So — the big question — when do you move on?
If you’re thinking about moving on from this list, my guess is you made the wrong list to begin with…
Again, the way this strategy is conceived is that if you get some portion of this list as clients, your business will be about as successful as it could possibly be without some kind of expansion of the offer, team, or some other circumstance where you grow beyond the 100 ideal clients.
If that’s the case, you simply need to make a new list of the ideal 100 clients for whatever this new incarnation of your business is.
Otherwise, maybe one of these issues is creating this desire to move on. But making a new list might not be your ideal solution.
Maybe you’re not getting traction with any clients because offer isn’t a match for the list.
If this is the case, you need to seriously look at the list, what you’re offering, and see if you can either rework or better position the offer to make it clear to your ideal prospects that you’re a good fit for them.
There could be a ton of different considerations — far too many to list here — but my thoughts go to price, deliverables, general “fit,” their actual need versus your desire to sell to them, and so on.
Are others selling a similar or complimentary product or service to them? What’s different about their offering versus yours? How can you make your offer more like what they’re already buying, as a way to get in the door?
When you have an offer that’s a fit and feels to the client like what they need, it’s more a matter of time than adjusting the list.
Or maybe your list is quickly shrinking because you got too many clients too quick, but they weren’t high enough lifetime value or you’re not making the most of the relationship.
Without a ton of specifics to go off of, I’m packing a lot into these possibilities.
But if you come up with a list of 100, and each is worth $1,000 to you, you will quickly exhaust that list if you’re good at closing deals.
But those don’t sound like ideal clients. An ideal client, to me, is potentially worth $500,000 or a lot more. A list of clients who’d be happy to pay me $500,000 for helping them make $10 million sounds much better than a list of clients whose value is capped at $1,000.
Maybe you don’t currently have a way to make your clients worth $500,000, but in that case, the problem isn’t in the list, again it’s in the offer. What can you do that creates scalable, repeatable, or long-term revenue that’s 10X or even 100X? Then, maybe change the list to be the ideal clients for that, but it starts there.
Or, if your service isn’t up to par so you’re churning clients faster than their value can add up, you need to see what you can do to create a service and result that clients are happy to come back for over and over again.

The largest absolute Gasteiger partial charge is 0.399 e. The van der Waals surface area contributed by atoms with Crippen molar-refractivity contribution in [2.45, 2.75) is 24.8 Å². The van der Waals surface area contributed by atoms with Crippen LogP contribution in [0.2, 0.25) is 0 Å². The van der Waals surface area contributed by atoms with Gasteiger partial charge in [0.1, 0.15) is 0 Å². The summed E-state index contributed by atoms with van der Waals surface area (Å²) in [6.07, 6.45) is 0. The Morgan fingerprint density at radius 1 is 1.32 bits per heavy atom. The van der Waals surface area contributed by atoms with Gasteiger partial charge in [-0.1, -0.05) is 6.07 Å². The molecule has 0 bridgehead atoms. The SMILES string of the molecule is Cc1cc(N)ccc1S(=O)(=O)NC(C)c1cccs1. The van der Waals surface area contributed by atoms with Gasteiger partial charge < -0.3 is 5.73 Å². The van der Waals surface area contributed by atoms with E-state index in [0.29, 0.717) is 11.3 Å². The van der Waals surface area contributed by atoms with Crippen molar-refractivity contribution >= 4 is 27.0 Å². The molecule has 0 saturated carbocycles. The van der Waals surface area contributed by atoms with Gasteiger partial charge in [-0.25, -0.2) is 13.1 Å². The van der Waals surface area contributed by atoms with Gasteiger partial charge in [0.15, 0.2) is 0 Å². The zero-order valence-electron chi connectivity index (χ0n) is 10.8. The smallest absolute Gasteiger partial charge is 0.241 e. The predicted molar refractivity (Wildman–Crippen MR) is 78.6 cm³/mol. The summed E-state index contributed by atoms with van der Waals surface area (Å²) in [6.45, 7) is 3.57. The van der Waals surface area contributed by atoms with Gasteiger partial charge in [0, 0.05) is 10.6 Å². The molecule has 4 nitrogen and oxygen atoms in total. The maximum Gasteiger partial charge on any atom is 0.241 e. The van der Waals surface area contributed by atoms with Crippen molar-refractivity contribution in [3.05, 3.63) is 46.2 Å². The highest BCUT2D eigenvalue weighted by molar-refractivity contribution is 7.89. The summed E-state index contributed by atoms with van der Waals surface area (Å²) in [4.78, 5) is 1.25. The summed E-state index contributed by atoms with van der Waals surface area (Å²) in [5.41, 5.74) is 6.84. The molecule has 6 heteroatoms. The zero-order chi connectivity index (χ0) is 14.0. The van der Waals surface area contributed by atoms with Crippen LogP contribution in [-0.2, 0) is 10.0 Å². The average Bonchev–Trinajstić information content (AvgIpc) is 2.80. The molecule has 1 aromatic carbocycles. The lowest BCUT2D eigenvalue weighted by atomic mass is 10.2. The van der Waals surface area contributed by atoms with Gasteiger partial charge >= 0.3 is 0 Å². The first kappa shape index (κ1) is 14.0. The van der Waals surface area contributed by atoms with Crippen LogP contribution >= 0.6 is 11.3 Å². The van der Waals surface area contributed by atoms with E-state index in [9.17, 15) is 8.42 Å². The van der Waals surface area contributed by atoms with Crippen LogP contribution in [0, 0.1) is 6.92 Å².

The only real reason I see to update the list is when there’s legitimate churn in the businesses…
I like working with well-established entrepreneurial companies, at least when it comes to the financial copywriting.
Entrepreneurial, because it tends to be founders who really have direct response running through their blood, because they grew the business from nothing based on being able to spend $1 on advertising, and making sure they got $1 or more back, with a new customer in tow. When you get to the second-generation leadership team and beyond, suddenly you’re dealing with MBAs, managers, investors, and other stakeholders who don’t “get” direct response.
I mostly work with the established companies, because they’re the ones with the lists big enough to pay my fees. I’m happy to work with smaller companies, but I have to see a clear reason to go their way, such as rapid list growth or a pattern of really effective advertising spending.
There aren’t very many at the top of this category, especially when you contain it within the financial publishing industry. Sometimes, the leadership moves on. The founder retires, or passes away, or sells the company, or steps down. After that, they’d likely move off my list pretty quickly. Even if I wasn’t working with or communicating with them, the culture that revolved around them will likely change to favor me less, in short order. Or, if a newer company really starts to make waves, that may put them on the list.
But in general, if you pick your list right and you have a good offer, you don’t need to shift the list very much at all.
Rather, focus on what value you can give them next, how you can creatively bring yourself back on their radar, how you can better serve their needs.
That’s a much better use of your time, talent, and energy than figuring out how to churn the list to the next and the next and the next.
In the words of Boardroom’s founder, Marty Edelston, “Life is long.” You should figure out who you can align yourself with for the long haul, and really dedicate to making each of those relationships all they can be.
Yours for bigger breakthroughs,